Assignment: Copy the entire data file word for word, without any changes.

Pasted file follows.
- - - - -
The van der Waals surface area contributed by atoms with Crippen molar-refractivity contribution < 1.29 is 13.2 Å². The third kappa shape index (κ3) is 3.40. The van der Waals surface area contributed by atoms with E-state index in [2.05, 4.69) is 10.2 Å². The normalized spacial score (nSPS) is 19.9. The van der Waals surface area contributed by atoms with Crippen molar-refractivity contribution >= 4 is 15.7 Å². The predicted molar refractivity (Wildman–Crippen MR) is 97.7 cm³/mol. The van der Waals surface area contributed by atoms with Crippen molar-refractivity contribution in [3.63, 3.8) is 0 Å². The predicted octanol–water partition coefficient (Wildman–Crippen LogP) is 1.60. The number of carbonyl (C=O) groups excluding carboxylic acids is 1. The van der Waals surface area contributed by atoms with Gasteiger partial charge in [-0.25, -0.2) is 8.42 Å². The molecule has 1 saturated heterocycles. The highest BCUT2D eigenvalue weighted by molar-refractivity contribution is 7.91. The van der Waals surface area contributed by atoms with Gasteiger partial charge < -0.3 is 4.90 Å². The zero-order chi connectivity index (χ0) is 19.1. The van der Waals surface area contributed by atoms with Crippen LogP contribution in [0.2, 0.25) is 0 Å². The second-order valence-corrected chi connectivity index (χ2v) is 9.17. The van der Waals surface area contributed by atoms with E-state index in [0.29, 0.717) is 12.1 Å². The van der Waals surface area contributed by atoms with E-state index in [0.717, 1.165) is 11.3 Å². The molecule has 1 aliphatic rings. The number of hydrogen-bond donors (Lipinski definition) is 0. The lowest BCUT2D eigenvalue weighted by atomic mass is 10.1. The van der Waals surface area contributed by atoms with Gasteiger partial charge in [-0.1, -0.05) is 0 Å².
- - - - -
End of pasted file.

The van der Waals surface area contributed by atoms with Crippen molar-refractivity contribution < 1.29 is 13.2 Å². The third kappa shape index (κ3) is 3.40. The van der Waals surface area contributed by atoms with E-state index in [2.05, 4.69) is 10.2 Å². The normalized spacial score (nSPS) is 19.9. The van der Waals surface area contributed by atoms with Crippen molar-refractivity contribution >= 4 is 15.7 Å². The predicted molar refractivity (Wildman–Crippen MR) is 97.7 cm³/mol. The van der Waals surface area contributed by atoms with Crippen molar-refractivity contribution in [3.63, 3.8) is 0 Å². The predicted octanol–water partition coefficient (Wildman–Crippen LogP) is 1.60. The number of carbonyl (C=O) groups excluding carboxylic acids is 1. The van der Waals surface area contributed by atoms with Gasteiger partial charge in [-0.25, -0.2) is 8.42 Å². The molecule has 1 saturated heterocycles. The highest BCUT2D eigenvalue weighted by molar-refractivity contribution is 7.91. The van der Waals surface area contributed by atoms with Gasteiger partial charge < -0.3 is 4.90 Å². The zero-order chi connectivity index (χ0) is 19.1. The van der Waals surface area contributed by atoms with Crippen LogP contribution in [0.2, 0.25) is 0 Å². The second-order valence-corrected chi connectivity index (χ2v) is 9.17. The van der Waals surface area contributed by atoms with E-state index in [0.29, 0.717) is 12.1 Å². The van der Waals surface area contributed by atoms with E-state index in [0.717, 1.165) is 11.3 Å². The molecule has 1 aliphatic rings. The number of hydrogen-bond donors (Lipinski definition) is 0. The lowest BCUT2D eigenvalue weighted by atomic mass is 10.1. The van der Waals surface area contributed by atoms with Gasteiger partial charge in [-0.1, -0.05) is 0 Å².